News Digest 4-10-2019


Fed-OSHA still probing investigation of Kansas landfill death

Fed-OSHA continues to investigate a landfill accident that killed a 59-year-old Lawrence, Kansas man in early January. He was fatally pinned by a semi-trailer against a “tipper” machine, a large piece of equipment used to dump trash from trailers into the landfill, that he was operating at the time. Lawrence Journal-World


New York Rep requests probe of lead at gun range where Customs agents trained

U.S. Rep. Brian Higgins is asking the commissioner of U.S. Customs and Border Protection to determine if Buffalo, New York-area Customs agents suffered from excessive exposure to lead at a gun range training facility. None of the officers tested reported blood lead levels over the Fed-OSHA limit, but two reportedly had relatively high lead levels and were assigned to other duties. Buffalo News


Two burned after tank of lotion explodes at Florida business

A large pressurized tank of hot lotion exploded at a Melbourne, Florida business on Monday, burning two workers. Fed-OSHA is investigating. One of the workers, a 64-year-old man, reportedly suffered second-degree burns to 60 percent of his body. Florida Today


Ohio worker killed in trench collapse

First responders were not able to save a man was trapped in the collapse of a 14-foot trench on a construction site in Sugarcreek Township, Ohio. Fed-OSHA is investigating. WHIO (Dayton)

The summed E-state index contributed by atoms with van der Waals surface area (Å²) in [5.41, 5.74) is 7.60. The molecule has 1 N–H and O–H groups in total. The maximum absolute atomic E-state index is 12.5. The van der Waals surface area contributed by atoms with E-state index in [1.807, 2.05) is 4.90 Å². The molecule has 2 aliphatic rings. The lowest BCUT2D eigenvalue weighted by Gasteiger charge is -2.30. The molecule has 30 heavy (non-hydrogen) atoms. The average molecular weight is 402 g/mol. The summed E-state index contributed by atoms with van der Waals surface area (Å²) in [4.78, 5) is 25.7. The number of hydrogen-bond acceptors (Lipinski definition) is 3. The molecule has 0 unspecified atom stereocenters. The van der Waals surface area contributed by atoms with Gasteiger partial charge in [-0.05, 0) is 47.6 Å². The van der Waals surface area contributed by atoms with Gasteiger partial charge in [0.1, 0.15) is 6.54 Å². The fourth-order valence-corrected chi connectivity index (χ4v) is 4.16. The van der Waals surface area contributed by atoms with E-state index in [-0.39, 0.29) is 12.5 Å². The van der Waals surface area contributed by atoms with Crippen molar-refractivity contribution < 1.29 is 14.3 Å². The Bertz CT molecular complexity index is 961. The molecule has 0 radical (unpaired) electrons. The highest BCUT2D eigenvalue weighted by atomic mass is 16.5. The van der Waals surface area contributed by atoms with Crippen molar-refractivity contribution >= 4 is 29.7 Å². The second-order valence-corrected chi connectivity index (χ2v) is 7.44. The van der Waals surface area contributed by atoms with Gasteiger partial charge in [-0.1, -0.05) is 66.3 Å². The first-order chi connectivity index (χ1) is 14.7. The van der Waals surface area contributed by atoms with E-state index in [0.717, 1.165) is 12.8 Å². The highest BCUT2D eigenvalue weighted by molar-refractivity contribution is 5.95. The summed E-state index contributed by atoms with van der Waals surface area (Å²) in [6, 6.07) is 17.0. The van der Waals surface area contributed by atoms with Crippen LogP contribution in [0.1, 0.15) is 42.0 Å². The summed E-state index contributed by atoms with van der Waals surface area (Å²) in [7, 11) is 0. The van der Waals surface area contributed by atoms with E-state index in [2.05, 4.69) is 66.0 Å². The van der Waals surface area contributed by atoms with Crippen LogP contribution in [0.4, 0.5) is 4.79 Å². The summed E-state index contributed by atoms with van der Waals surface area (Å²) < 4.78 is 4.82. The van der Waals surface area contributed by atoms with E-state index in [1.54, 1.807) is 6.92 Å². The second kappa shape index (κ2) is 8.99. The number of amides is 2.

Senator pushes agencies for hospital workplace violence plan

Hospitals have been warning over the past several years that violence is becoming more prevalent and poses a significant threat to their employees; according to one report, about 20 percent of nurses and nursing students nationwide have been physically assaulted on the job. U.S. Sen. Roy Blunt, who chairs the Senate health appropriations subcommittee, says Fed-OSHA and Centers for Medicare & Medicaid Services should work together on a regulatory plan for how hospital employees can deal with violent outbursts and confrontations. Modern Healthcare


Montana slag pile dust more hazardous than thought: Report

According to an unpublished report based on two samples, the arsenic in a 130-acre pile of slag dust from a former copper smelter near Anaconda, Montana, is about 10 percent more absorbable by the body than Environmental Protection Agency originally believed. The EPA is planning to partially cap the pile. KPVI (Pocatello, Idaho)


MIOSHA raising awareness of roadway accident prevention

According to Michigan OSHA, roadway accidents are most common around construction sites and nine of the 38 workplace fatalities in Michigan in 2018 involved workers being struck by vehicles. In response, a new State Emphasis Program will increase the priority of inspections related to construction roadway safety to reduce health hazards associated with roadwork. MIOSHA is creating a public service campaign to raise awareness on the issue. WLNS (Lansing, Mich.)


Avoiding the most common OSHA citations in the sanitation industry

The top five cited federal standards for 2018 in the North American Industry Classification System for solid waste collection were general requirements, general duty clause, hazard communication, powered industrial trucks and lockout/tagout (hazardous energy control), according to Kirk Sander, National Waste & Recycling Association, who will be moderating a WasteExpo panel session on May 7 in Las Vegas focused on avoiding these hazards. Waste360